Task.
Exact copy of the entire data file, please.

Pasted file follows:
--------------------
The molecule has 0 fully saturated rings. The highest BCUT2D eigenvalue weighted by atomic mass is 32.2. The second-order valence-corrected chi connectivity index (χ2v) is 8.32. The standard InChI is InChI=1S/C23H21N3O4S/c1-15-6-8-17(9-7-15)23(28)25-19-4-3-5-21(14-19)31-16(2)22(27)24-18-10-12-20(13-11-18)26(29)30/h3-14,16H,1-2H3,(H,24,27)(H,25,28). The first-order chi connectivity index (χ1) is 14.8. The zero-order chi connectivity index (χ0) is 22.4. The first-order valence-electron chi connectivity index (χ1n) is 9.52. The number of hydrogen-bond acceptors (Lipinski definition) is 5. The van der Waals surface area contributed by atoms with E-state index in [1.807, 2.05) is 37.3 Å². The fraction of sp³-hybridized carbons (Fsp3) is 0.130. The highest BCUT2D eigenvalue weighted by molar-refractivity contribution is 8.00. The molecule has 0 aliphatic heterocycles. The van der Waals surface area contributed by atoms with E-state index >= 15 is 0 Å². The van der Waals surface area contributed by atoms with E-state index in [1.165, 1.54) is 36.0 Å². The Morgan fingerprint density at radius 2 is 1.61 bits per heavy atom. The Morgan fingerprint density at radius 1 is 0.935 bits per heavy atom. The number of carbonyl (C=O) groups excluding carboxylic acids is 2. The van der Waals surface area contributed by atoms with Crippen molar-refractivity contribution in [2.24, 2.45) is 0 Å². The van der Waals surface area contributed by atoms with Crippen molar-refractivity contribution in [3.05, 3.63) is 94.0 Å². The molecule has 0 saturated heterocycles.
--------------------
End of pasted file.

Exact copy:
The molecule has 0 fully saturated rings. The highest BCUT2D eigenvalue weighted by atomic mass is 32.2. The second-order valence-corrected chi connectivity index (χ2v) is 8.32. The standard InChI is InChI=1S/C23H21N3O4S/c1-15-6-8-17(9-7-15)23(28)25-19-4-3-5-21(14-19)31-16(2)22(27)24-18-10-12-20(13-11-18)26(29)30/h3-14,16H,1-2H3,(H,24,27)(H,25,28). The first-order chi connectivity index (χ1) is 14.8. The zero-order chi connectivity index (χ0) is 22.4. The first-order valence-electron chi connectivity index (χ1n) is 9.52. The number of hydrogen-bond acceptors (Lipinski definition) is 5. The van der Waals surface area contributed by atoms with E-state index in [1.807, 2.05) is 37.3 Å². The fraction of sp³-hybridized carbons (Fsp3) is 0.130. The highest BCUT2D eigenvalue weighted by molar-refractivity contribution is 8.00. The molecule has 0 aliphatic heterocycles. The van der Waals surface area contributed by atoms with E-state index >= 15 is 0 Å². The van der Waals surface area contributed by atoms with E-state index in [1.165, 1.54) is 36.0 Å². The Morgan fingerprint density at radius 2 is 1.61 bits per heavy atom. The Morgan fingerprint density at radius 1 is 0.935 bits per heavy atom. The number of carbonyl (C=O) groups excluding carboxylic acids is 2. The van der Waals surface area contributed by atoms with Crippen molar-refractivity contribution in [2.24, 2.45) is 0 Å². The van der Waals surface area contributed by atoms with Crippen molar-refractivity contribution in [3.05, 3.63) is 94.0 Å². The molecule has 0 saturated heterocycles.